California’s two major railroad companies have filed suit in federal court challenging a state law requiring railroads to come up with an oil spill prevention and response plan.
The lawsuit, filed Tuesday in the United States District Court in Sacramento, contends federal laws largely prohibit states from imposing safety rules on railroads such as the one’s California began imposing July 1 of this year. The plaintiffs in the matter are the Union Pacific Railroad, the BNSF and the Association of American Railroads.
The lawsuit targets sections of a law, SB 861, that require railroads transporting crude oil to participate in a state program that assures financing to clean up crude oil spills. It also requires the railroads to obtain a “certificate of financial responsibility” from the state, as proof that they have enough money to cover oil spill damages.
“Federal law exempts this entire regime,” the railroads wrote in the lawsuit. The lawsuits argues that the federal government already has numerous safety measures in place governing hazardous materials transport.
The main portion of the bill imposes a 6.5-cent fee on oil companies for every barrel of crude that arrives in California on rail, or that is piped to refineries from inside the state. The resulting funds, estimated at $11 million in the first full year, will be allocated for oil spill prevention and preparation work, and for emergency cleanup costs. The efforts will be focused on spills that threaten waterways, and will allow officials to conduct response drills.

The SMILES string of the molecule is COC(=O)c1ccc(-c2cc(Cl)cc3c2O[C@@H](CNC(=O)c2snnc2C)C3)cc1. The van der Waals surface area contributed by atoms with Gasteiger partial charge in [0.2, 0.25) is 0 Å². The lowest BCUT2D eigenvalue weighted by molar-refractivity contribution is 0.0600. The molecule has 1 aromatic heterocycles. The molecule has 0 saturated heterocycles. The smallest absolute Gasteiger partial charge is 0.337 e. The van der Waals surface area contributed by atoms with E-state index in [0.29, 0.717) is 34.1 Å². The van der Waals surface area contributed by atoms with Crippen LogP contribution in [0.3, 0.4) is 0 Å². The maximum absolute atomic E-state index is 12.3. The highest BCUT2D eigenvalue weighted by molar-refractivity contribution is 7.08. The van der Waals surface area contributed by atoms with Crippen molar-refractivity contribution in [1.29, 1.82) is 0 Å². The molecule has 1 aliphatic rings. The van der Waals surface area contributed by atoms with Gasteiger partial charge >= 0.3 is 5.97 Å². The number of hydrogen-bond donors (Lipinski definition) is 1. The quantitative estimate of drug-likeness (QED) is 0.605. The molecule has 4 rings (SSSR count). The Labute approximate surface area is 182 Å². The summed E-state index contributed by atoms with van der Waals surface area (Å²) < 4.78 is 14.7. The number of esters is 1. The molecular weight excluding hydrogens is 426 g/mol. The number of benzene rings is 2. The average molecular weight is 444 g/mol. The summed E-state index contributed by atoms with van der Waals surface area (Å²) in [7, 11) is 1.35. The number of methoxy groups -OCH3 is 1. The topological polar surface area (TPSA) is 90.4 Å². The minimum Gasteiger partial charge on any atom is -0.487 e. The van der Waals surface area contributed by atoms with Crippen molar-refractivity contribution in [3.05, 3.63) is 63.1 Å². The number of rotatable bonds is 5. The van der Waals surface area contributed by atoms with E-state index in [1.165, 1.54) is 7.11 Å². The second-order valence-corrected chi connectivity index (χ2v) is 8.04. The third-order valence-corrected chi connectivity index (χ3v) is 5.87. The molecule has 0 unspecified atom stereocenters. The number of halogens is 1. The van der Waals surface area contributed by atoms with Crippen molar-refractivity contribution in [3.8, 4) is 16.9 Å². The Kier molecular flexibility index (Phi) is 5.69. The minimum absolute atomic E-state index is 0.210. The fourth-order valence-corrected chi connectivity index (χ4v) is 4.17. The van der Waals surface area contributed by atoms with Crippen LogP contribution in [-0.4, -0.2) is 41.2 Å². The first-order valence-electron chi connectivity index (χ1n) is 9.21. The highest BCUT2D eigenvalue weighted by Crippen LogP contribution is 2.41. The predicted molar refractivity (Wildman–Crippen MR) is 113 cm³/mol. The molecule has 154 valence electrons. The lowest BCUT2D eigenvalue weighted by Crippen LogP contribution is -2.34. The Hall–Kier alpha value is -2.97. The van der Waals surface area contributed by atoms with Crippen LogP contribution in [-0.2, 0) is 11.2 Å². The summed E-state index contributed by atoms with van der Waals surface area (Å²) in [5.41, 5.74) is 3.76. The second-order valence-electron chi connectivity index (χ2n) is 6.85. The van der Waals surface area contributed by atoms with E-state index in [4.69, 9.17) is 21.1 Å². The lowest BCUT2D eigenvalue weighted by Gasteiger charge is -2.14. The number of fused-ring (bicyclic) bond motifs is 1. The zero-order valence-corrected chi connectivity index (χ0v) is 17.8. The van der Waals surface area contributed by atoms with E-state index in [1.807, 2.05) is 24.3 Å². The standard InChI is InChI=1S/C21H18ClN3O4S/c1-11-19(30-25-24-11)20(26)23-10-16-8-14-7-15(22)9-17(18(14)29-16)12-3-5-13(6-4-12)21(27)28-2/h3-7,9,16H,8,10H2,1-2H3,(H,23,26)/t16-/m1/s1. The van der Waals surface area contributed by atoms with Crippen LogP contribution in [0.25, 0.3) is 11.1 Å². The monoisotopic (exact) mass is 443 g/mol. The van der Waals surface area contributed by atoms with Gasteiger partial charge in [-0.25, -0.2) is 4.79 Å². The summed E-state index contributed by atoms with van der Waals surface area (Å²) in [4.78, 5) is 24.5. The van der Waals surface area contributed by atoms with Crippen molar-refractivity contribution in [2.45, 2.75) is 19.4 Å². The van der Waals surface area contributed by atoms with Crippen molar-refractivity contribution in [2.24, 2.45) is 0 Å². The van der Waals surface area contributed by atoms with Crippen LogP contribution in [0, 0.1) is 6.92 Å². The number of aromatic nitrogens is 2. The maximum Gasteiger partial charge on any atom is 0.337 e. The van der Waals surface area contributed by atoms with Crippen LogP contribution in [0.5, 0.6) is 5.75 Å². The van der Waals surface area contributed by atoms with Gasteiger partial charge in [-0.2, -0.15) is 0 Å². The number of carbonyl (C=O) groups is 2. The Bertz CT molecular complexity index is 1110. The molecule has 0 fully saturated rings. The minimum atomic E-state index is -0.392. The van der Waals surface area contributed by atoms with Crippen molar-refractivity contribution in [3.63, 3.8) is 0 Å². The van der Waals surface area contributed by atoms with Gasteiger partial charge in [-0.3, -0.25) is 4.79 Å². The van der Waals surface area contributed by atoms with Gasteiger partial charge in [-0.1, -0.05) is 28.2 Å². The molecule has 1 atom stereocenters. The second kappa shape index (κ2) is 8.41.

The railroads do not appear to be challenging the fee portion of the law, which is directed at oil companies, not railroads. Attorneys for the railroads could not be reached for immediate comment.
Officials with the state Office of Spill Prevention and Response, the state agency listed as defendant, could not be reached for comment.